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The Meaning of the 2012 Election

November 7th, 2012 | 6 min read

By Matthew Lee Anderson

Last night’s election is going to be dissected for a long time to come.  Gay marriage passed at the ballot box for the first time, marijuana was legalized in two states, and Republicans generally got it handed to them.  Mitt Romney gave some brief, but very classy remarks in defeat, while President Obama managed to remind us of one major reason why he’s a political force to begin with.  His speech was one of the best I’ve heard from him, and maybe one of the most eloquent in recent memory, period.

I'll have a few thoughts later on disagreement in politics over at Q, which I encourage you to read.  But I wanted to add a few hasty reflections that didn’t quite fit there about the meaning of last night's elections.

How bad was this for social conservatives? 

Conservatives have been arguing for quite some time that they had more marriage support than polls and media coverage indicated, and they pointed to the polls to do it.  That narrative is now dead.  Whatever else we make of gay marriage, it seems clear that (along with marijuana use) it is slowly becoming the law of the land.

That means that there’s going to be on socially conservative voters to switch our public positions because they don’t get enough votes.  And I understand why.  But the paradox is that we just nominated a man who many people distrusted for being  politically unprincipled (his principles elsewhere having been clearly demonstrated to be admirable) and socially moderate, and look how that went.  A Republican party that shifts on an issue like marriage to pick up votes will win no more trust from the electorate than it had before.  Trust is formed when politicians are able to make their case effectively and cheerfully, and from a strong sense of conviction.  The failure of the political leadership to do that on social conservative issues is more a problem than the issues themselves.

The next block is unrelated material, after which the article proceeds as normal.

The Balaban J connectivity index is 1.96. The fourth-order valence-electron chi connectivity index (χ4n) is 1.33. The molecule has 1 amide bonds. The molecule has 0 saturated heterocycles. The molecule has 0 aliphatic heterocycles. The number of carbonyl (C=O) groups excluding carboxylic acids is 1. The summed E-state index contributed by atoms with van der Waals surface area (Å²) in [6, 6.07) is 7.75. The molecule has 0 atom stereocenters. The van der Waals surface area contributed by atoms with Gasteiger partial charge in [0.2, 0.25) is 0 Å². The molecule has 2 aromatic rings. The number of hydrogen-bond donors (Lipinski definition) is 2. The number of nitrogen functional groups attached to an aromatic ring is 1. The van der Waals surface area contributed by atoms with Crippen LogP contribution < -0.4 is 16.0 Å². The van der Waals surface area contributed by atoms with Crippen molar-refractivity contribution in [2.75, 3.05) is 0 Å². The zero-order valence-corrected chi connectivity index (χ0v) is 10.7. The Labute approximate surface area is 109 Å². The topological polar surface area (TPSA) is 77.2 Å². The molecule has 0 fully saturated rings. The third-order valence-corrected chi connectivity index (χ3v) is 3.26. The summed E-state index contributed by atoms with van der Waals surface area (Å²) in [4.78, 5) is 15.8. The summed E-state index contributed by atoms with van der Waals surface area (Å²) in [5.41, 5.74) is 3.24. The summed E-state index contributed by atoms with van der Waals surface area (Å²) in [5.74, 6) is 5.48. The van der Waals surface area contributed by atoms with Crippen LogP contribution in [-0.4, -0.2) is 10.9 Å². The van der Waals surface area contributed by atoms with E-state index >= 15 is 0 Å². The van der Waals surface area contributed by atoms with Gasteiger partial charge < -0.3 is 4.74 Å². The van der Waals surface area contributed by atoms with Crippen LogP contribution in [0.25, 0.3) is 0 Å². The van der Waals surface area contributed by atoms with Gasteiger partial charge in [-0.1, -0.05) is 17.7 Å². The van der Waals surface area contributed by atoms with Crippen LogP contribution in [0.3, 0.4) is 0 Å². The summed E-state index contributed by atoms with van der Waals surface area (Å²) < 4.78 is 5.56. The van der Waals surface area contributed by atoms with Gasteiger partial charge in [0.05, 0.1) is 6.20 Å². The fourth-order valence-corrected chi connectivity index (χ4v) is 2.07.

One more point on this:  we’ve heard plenty about the demise of the Religious Right and the subsequent end of the culture wars.  I’m not sure about the former yet—I’d have to look at exit poll breakdowns to see how young evangelicals voted—but the latter turns out to be utterly false.  Ross Douthat pointed out the President’s social issues strategy very early on, only unlike before it went the President's way.  Social issues became more important, not less, and conservatives now face the very real possibility that their core concerns no longer resonate with the majority of people in this country.  Nor will they, I suspect, going forward either.  See Matthew Schmitz for more, whose points I agree with wholeheartedly.

The Demographic Base

'Obama Victory Party at Jeff's House' photo (c) 2008, Joel Washing - license: is going to be a lot of talk about how Republicans need to reach the Hispanic community.  That’s true, but again, how they do so is massively important.  And here, they should learn from how they “reached” the socially conservative community.  It is possible to shift the rhetoric and make the appeals in such a way that a community’s core concerns and issues are listened to, but not understood or properly integrated into a platform.  Social conservatives went along with that, and have remained on the edges of the Republican party leadership for it.  For all the successes, social conservative candidates have been pretty atrocious—and almost universally rejected by the party leadership.  And now that social conservative issues (marriage) is on the outs, they’re about to be told to take a back seat again.